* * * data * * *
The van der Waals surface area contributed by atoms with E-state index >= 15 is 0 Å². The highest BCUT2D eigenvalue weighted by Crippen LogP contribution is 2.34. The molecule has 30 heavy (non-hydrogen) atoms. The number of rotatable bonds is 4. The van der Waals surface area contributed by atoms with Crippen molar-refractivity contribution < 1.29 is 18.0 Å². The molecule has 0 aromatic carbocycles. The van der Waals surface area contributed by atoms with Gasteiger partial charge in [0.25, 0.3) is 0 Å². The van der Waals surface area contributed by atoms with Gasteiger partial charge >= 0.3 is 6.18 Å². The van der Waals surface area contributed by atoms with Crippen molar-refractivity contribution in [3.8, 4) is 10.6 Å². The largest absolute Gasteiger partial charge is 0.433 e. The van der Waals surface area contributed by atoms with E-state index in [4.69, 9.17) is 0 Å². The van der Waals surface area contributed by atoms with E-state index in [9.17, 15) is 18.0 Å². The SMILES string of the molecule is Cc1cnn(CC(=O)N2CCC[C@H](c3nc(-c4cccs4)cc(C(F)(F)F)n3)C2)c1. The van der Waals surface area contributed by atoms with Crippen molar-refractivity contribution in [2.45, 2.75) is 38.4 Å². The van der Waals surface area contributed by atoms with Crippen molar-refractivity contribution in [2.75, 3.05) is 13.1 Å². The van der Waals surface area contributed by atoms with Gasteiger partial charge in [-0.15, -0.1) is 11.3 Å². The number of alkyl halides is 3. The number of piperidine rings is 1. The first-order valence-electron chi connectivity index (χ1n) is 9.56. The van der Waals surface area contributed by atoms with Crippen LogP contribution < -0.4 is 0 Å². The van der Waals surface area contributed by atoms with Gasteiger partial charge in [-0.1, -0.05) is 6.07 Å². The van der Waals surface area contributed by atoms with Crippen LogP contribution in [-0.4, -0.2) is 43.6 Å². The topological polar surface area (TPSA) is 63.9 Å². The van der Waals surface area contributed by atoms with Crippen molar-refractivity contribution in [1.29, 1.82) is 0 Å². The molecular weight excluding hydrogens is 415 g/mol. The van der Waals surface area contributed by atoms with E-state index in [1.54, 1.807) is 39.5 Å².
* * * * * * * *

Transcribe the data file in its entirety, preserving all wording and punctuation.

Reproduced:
The van der Waals surface area contributed by atoms with E-state index >= 15 is 0 Å². The highest BCUT2D eigenvalue weighted by Crippen LogP contribution is 2.34. The molecule has 30 heavy (non-hydrogen) atoms. The number of rotatable bonds is 4. The van der Waals surface area contributed by atoms with Crippen molar-refractivity contribution < 1.29 is 18.0 Å². The molecule has 0 aromatic carbocycles. The van der Waals surface area contributed by atoms with Gasteiger partial charge in [0.25, 0.3) is 0 Å². The van der Waals surface area contributed by atoms with Gasteiger partial charge >= 0.3 is 6.18 Å². The van der Waals surface area contributed by atoms with Crippen molar-refractivity contribution in [3.8, 4) is 10.6 Å². The largest absolute Gasteiger partial charge is 0.433 e. The van der Waals surface area contributed by atoms with E-state index in [4.69, 9.17) is 0 Å². The van der Waals surface area contributed by atoms with E-state index in [9.17, 15) is 18.0 Å². The SMILES string of the molecule is Cc1cnn(CC(=O)N2CCC[C@H](c3nc(-c4cccs4)cc(C(F)(F)F)n3)C2)c1. The van der Waals surface area contributed by atoms with Crippen molar-refractivity contribution in [2.45, 2.75) is 38.4 Å². The van der Waals surface area contributed by atoms with Crippen molar-refractivity contribution in [2.75, 3.05) is 13.1 Å². The van der Waals surface area contributed by atoms with Gasteiger partial charge in [-0.15, -0.1) is 11.3 Å². The number of alkyl halides is 3. The number of piperidine rings is 1. The first-order valence-electron chi connectivity index (χ1n) is 9.56. The van der Waals surface area contributed by atoms with Crippen LogP contribution < -0.4 is 0 Å². The van der Waals surface area contributed by atoms with Gasteiger partial charge in [-0.1, -0.05) is 6.07 Å². The van der Waals surface area contributed by atoms with Crippen LogP contribution in [-0.4, -0.2) is 43.6 Å². The topological polar surface area (TPSA) is 63.9 Å². The van der Waals surface area contributed by atoms with Crippen molar-refractivity contribution in [1.29, 1.82) is 0 Å². The molecular weight excluding hydrogens is 415 g/mol. The van der Waals surface area contributed by atoms with E-state index in [1.54, 1.807) is 39.5 Å².